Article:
9:00 High-Throughput Optical Coherence Tomography Imaging for Drug Screening with 3D Tumor Spheroids

Chao_ZhouChao Zhou, PhD, Associate Professor, Founding Member, Department of Bioengineering, Department of Electrical and Computer Engineering, Lehigh University

Three-dimensional (3D) tumor spheroid models have gained increased recognition as important tools in cancer research and anti-cancer drug development. However, currently available imaging approaches employed in high-throughput screening (HTS) drug discovery platforms are unable to resolve 3D structures deep inside (>50 μm) tumor spheroids. In this study, we established a label-free, non-invasive optical coherence tomography (OCT) imaging platform to characterize 3D morphological and physiological information of multicellular tumor spheroids.

9:30 A Novel High-Throughput Multi-Parametric Drug Screening Method for 3D Tumor Spheroids Using Celigo Image Cytometer

Leo Chan, Technology Research & Development Manager, Nexcelom Bioscience LLC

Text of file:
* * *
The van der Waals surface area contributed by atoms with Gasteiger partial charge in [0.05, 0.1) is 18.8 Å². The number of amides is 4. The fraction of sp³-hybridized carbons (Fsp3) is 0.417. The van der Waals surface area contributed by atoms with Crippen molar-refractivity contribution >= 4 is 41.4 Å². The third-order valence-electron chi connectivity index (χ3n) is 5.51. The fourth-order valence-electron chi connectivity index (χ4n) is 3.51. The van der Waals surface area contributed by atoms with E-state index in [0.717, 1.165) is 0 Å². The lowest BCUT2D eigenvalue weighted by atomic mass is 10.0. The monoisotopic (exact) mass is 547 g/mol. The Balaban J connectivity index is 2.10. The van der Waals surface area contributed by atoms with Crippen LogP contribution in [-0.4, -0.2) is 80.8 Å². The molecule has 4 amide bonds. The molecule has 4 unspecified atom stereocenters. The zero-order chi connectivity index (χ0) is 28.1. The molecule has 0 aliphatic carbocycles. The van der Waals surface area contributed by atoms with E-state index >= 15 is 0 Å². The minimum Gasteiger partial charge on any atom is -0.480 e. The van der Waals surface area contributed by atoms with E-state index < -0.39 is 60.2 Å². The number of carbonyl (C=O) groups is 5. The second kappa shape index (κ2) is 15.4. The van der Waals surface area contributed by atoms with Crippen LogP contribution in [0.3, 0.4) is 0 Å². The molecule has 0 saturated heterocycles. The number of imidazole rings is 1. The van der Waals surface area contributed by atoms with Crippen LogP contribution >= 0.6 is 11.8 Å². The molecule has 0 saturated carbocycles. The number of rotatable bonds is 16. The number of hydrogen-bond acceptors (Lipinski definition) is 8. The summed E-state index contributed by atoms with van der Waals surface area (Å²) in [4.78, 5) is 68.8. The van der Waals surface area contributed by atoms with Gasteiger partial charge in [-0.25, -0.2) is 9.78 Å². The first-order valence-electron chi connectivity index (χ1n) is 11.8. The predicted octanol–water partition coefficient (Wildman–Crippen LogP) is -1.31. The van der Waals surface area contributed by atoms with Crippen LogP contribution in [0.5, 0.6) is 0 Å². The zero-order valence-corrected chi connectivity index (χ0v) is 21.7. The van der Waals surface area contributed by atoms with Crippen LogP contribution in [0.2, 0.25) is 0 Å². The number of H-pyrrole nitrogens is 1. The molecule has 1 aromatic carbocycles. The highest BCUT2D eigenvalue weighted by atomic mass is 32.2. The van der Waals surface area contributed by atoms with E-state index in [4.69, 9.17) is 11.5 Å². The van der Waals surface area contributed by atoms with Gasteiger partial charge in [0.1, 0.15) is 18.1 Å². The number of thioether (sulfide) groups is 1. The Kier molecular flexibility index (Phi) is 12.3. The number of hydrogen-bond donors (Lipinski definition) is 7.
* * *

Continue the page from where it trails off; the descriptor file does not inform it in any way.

There is an increase in utilizing 3D spheroid for drug screening. We demonstrated a cancer drug scoring method using multi-parametric analysis to rank the anti-cancer effects of drugs on tumor spheroids. The assays conducted were growth inhibition, perimeter cell-death, and viability. The drug can be screened to identify potential drug candidates.

10:00 Coffee Break in the Exhibit Hall with Poster Viewing (America Ballroom)
Essex South

10:45 CO-PRESENTATION: Creation of Patient Derived Cancer Models at Scale Leverages Patient Diversity for Improved Clinical Trials Predictions 

Kin-Hoe_ChowKin-Hoe Chow, PhD, Associate Director, Center for Patient Derived Models, Dana-Farber Cancer Institute

Keith_LigonKeith L. Ligon, MD, PhD, Director, Department of Oncologic Pathology, Center for Patient Derived Models, Dana-Farber Cancer Institute